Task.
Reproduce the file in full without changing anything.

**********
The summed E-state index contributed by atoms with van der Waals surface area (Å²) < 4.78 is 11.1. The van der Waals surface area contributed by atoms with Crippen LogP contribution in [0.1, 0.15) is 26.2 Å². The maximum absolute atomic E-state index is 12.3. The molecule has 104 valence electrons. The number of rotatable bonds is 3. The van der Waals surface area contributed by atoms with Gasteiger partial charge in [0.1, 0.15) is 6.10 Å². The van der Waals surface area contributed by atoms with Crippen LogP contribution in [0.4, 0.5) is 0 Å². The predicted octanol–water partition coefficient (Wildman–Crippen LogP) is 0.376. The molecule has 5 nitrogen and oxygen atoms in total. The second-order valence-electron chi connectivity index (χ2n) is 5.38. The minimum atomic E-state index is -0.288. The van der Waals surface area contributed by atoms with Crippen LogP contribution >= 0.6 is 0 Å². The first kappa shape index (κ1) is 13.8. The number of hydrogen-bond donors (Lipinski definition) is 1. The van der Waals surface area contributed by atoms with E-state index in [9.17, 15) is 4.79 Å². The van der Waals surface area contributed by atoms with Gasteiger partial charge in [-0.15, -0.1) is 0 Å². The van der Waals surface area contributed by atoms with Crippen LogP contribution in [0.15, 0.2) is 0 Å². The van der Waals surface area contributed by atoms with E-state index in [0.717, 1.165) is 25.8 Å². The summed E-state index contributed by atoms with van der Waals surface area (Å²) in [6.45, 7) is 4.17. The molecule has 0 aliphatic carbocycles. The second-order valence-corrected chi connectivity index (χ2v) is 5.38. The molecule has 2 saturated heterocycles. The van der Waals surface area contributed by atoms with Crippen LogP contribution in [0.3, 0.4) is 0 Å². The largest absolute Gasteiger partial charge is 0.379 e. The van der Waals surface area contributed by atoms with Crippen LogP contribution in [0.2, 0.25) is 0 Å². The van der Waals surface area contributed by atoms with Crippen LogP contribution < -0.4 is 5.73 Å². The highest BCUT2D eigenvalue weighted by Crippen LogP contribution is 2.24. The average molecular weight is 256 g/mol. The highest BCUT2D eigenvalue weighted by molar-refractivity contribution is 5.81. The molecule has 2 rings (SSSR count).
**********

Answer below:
The summed E-state index contributed by atoms with van der Waals surface area (Å²) < 4.78 is 11.1. The van der Waals surface area contributed by atoms with Crippen LogP contribution in [0.1, 0.15) is 26.2 Å². The maximum absolute atomic E-state index is 12.3. The molecule has 104 valence electrons. The number of rotatable bonds is 3. The van der Waals surface area contributed by atoms with Gasteiger partial charge in [0.1, 0.15) is 6.10 Å². The van der Waals surface area contributed by atoms with Crippen LogP contribution in [0.4, 0.5) is 0 Å². The predicted octanol–water partition coefficient (Wildman–Crippen LogP) is 0.376. The molecule has 5 nitrogen and oxygen atoms in total. The second-order valence-electron chi connectivity index (χ2n) is 5.38. The minimum atomic E-state index is -0.288. The van der Waals surface area contributed by atoms with Crippen LogP contribution >= 0.6 is 0 Å². The first kappa shape index (κ1) is 13.8. The number of hydrogen-bond donors (Lipinski definition) is 1. The van der Waals surface area contributed by atoms with E-state index in [9.17, 15) is 4.79 Å². The van der Waals surface area contributed by atoms with Gasteiger partial charge in [-0.15, -0.1) is 0 Å². The van der Waals surface area contributed by atoms with Crippen LogP contribution in [0.15, 0.2) is 0 Å². The van der Waals surface area contributed by atoms with E-state index in [0.717, 1.165) is 25.8 Å². The summed E-state index contributed by atoms with van der Waals surface area (Å²) in [6.45, 7) is 4.17. The molecule has 0 aliphatic carbocycles. The second-order valence-corrected chi connectivity index (χ2v) is 5.38. The molecule has 2 saturated heterocycles. The van der Waals surface area contributed by atoms with Crippen LogP contribution in [0.3, 0.4) is 0 Å². The largest absolute Gasteiger partial charge is 0.379 e. The van der Waals surface area contributed by atoms with Crippen LogP contribution in [0.2, 0.25) is 0 Å². The van der Waals surface area contributed by atoms with Crippen LogP contribution < -0.4 is 5.73 Å². The highest BCUT2D eigenvalue weighted by Crippen LogP contribution is 2.24. The average molecular weight is 256 g/mol. The highest BCUT2D eigenvalue weighted by molar-refractivity contribution is 5.81. The molecule has 2 rings (SSSR count).